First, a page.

Chlorophyll is a very large molecule with a chemical formula of to a local picture This molecule is called a pigment because it absorbs certain wavelengths of light. Its color represents the colors of light that it reflects, not absorbs. Therefore, green light is not useful to chlorophyll. Red and blue wavelengths of light are absorbed and provide the energy for photosynthesis.

Types of chlorophyll:

Chloroplasts: the sites of photosynthesis.

Chlorophyll is only found in chloroplasts, cell organells, never in cell cytoplasm. The structure of chloroplasts is quite complex, but these are the major structures:

an electron microscope picture of a chloroplast inside a plant cell

Reaction centers: link to an Internet Website

Only 1 in 250 chlorophyll molecules actually converts quanta, units of light energy, into usable energy. These molecules are called reaction-center chlorophyll. The other molecules absorb light energy and deliver it to the reaction-center molecule. These bulk chlorophyll molecules are known as antenna pigments because they collect and channel energy. A unit of several hundred antenna pigment molecules plus a reaction center is called a photosynthetic unit.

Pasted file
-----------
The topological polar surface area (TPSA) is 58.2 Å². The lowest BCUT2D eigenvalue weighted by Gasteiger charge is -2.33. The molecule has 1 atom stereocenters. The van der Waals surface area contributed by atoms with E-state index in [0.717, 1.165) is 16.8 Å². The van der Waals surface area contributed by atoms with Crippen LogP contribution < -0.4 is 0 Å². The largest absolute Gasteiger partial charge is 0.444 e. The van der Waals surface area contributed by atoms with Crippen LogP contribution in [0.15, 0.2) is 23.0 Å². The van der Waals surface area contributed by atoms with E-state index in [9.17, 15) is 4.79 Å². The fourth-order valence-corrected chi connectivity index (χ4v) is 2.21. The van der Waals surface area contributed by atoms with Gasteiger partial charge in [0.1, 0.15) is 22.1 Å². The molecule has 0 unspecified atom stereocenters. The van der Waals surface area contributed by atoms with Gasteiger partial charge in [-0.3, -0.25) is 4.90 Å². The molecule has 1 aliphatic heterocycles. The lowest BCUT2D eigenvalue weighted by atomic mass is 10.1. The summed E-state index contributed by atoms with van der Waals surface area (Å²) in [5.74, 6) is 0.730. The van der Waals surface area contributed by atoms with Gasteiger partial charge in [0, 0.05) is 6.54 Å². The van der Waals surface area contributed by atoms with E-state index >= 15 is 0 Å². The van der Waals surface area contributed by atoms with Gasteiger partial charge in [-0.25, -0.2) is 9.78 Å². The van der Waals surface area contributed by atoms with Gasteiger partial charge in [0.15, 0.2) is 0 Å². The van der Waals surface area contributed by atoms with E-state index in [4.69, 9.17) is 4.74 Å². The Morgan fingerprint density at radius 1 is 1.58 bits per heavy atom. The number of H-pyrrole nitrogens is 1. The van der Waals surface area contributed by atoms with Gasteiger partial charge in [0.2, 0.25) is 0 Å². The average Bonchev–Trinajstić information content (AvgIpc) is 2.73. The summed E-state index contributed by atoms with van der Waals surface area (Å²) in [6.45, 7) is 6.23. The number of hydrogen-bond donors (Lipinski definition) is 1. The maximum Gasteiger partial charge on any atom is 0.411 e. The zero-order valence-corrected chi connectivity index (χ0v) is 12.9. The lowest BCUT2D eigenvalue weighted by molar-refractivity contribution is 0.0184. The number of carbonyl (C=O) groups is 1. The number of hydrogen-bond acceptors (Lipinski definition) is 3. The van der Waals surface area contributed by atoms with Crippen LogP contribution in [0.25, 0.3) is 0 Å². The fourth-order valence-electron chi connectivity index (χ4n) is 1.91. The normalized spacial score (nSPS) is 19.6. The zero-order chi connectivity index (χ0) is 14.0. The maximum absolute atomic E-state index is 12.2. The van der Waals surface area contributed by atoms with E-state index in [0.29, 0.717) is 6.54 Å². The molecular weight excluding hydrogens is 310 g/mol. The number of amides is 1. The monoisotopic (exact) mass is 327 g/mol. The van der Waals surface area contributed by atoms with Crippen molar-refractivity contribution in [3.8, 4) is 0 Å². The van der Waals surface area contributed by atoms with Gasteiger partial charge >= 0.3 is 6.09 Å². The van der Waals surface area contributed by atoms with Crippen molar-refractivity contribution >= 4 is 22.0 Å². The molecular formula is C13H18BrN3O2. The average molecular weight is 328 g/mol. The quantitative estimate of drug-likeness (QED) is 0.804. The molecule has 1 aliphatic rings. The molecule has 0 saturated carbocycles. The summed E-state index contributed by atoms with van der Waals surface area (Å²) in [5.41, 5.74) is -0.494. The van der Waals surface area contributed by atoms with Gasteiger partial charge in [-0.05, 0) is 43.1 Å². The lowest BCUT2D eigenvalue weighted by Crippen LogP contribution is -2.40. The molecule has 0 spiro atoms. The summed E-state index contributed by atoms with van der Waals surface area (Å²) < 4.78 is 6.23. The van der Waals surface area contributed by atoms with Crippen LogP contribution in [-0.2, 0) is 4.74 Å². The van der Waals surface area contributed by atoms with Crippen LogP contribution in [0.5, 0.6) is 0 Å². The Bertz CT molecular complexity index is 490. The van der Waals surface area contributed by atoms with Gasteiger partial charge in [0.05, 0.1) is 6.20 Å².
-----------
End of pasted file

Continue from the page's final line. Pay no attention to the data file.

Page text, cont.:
The large number of antenna pigment molecules in each photosynthetic unit enables its reaction center to be constantly supplied with quanta of energy.

Factors determining the rate of photosynthesis:

Photosynthetic efficiency:

To get some idea about just how well photosynthesis changes light energy into chemical energy, follow this process:

This is an absolutely maximum value, good only for red light and completely optimal conditions, including completely ignoring photorespiration, which substantially reduces photosynthesis by most plants under field conditions. Most practical agricultural and forestry measurements in the field give efficiencies at or below 1%.

Not all plants have the same photosynthetic process.

Significance of photosynthesis:

Photosynthesis is responsible for the conversion of carbon from carbon dioxide into organic compounds in plants. It allows the plant to make organic building blocks, new cells, starch, and proteins. Without this process, life as we know it would not exist on earth. Plants provide, directly or indirectly, food for all animals and all of our atmospheric oxygen.